Although this event has passed, you can still purchase a digital pass to view it through May 16 at 7:30 p.m. (PDT). The event will be available to watch until 12:01 a.m. on May 17.
“America’s funniest science writer” (Washington Post), the ever-curious and darkly irresistible Mary Roach is the author of books like Stiff: The Curious Lives of Human Cadavers and Grunt: The Curious Science of Humans at War, books that are about human beings as much as they are about the human body. Her forthcoming book is about the often fraught encounters between animals and people.
This event will be live and online only, with moderator Deborah Blum. Please note: this event begins at 6:00 p.m. (PDT).
All Literary Arts Series, Create Your Own Series, and Super SAL subscribers (except Student/25 & Under and complimentary subscriptions) receive Roach’s forthcoming book.
Roach grew up in a small house in Etna, New Hampshire—she has said her neighbors taught her how to drive a Skidoo and shoot a rifle, though she never made much use of these skills. She graduated from Wesleyan in 1981, and drove out to San Francisco with some friends, where she a few years working as a freelance copy editor before landing a half-time PR job at the SF Zoo. Her office was in a trailer next to Gorilla World. On the days when she wasn’t taking calls about elephant wart removal surgery or denying rumors that the cheetahs had been sucked dry by fleas, she wrote freelance articles for the local newspaper’s Sunday magazine.
In 1986, she sold a humor piece about the IRS to the San Francisco Chronicle. That piece led to a number of humorous, first-person essays and feature articles for such publications as Vogue, GQ, The New York Times Magazine, Discover Magazine, National Geographic, Outside Magazine, and Wired. She has also written articles for Salon.com and tech-gadget reviews for Inc.com.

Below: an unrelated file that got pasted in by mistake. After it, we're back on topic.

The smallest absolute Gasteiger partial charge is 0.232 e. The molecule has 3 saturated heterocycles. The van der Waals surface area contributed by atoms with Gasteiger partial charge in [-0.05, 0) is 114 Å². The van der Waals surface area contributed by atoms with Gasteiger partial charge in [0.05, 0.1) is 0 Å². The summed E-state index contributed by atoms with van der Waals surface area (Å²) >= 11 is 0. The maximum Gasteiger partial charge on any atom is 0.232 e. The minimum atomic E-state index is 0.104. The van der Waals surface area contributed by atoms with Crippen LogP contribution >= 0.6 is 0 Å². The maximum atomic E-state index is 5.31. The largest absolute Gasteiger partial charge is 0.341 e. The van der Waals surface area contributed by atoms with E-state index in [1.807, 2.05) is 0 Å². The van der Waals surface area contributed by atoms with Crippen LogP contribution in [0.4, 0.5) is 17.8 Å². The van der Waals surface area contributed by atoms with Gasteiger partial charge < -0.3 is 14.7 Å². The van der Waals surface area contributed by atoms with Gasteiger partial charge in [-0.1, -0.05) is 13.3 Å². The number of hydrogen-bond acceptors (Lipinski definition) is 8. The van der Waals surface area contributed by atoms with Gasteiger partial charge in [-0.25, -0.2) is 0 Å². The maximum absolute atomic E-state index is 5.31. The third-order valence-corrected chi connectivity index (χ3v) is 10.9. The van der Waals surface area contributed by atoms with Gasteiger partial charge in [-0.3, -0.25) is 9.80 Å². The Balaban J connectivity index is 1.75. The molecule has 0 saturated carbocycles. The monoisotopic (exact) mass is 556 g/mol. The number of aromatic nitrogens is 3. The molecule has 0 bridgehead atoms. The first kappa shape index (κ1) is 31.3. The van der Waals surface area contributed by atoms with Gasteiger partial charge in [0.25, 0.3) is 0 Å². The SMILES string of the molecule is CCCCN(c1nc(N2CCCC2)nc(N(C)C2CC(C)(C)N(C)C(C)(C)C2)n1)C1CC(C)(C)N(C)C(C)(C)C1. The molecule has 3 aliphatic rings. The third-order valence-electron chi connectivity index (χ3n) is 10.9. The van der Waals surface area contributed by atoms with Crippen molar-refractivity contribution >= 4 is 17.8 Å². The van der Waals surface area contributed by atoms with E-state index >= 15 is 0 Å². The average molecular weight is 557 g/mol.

Although Roach writes primarily about science, she never intended to make it her career. Roach stated in an interview with TheVerge.com, when asked what exactly got her hooked on writing about science, “To be honest, it turned out that science stories were always, consistently, the most interesting stories I was assigned to cover. I didn’t plan it like this, and I don’t have a formal background in science, or any education in science journalism. Actually, I have a bachelor’s degree in psychology.”
Roach mostly writes books these days, but she still writes the occasional magazine piece. These have run in Outside, National Geographic, New Scientist, Wired, and The New York Times Magazine. A 1995 article of hers called “How to Win at Germ Warfare” was a National Magazine Award Finalist, and in 1996, her article on earthquake-proof bamboo houses took the Engineering Journalism Award in the general interest magazine category, for which she says she was “let’s be honest, the only entrant.”
Roach is the best-selling author of the previous books Grunt: The Curious Science of Humans at War, Packing for Mars: The Curious Science of Life in the Void, Bonk: The Curious Coupling of Science and Sex, Spook: Science Tackles the Afterlife, and Stiff: The Curious Lives of Human Cadavers.
Deborah Blum, our moderator for the evening, is a Pulitzer-prizewinning American science journalist, columnist, and author of six books, including the 2018 New York Times Notable Book, The Poison Squad, and the New York Times bestseller, The Poisoner’s Handbook (2010). Her other books include Ghost Hunters (2010), Love at Goon Park (2006), Sex on the Brain (1997) and The Monkey Wars (1994). She has written for publications including the New York Times, the Washington Post, the Wall Street Journal, Time, Scientific American, Discover, and Wired. She is a former president of the National Association of Science Writers, was a member of the governing board of the World Federation of Science Writers, and currently serves on the board of the Council for the Advancement of Science Writing. Blum is co-editor of the book A Field Guide for Science Writers, and in 2015, she was selected as the fourth director of the Knight Science Journalism Program at MIT, where she is founding publisher of the award-winning digital science magazine, Undark. She lives in a late 19th century house in Boston with her husband, son, and a very spoiled Labrador.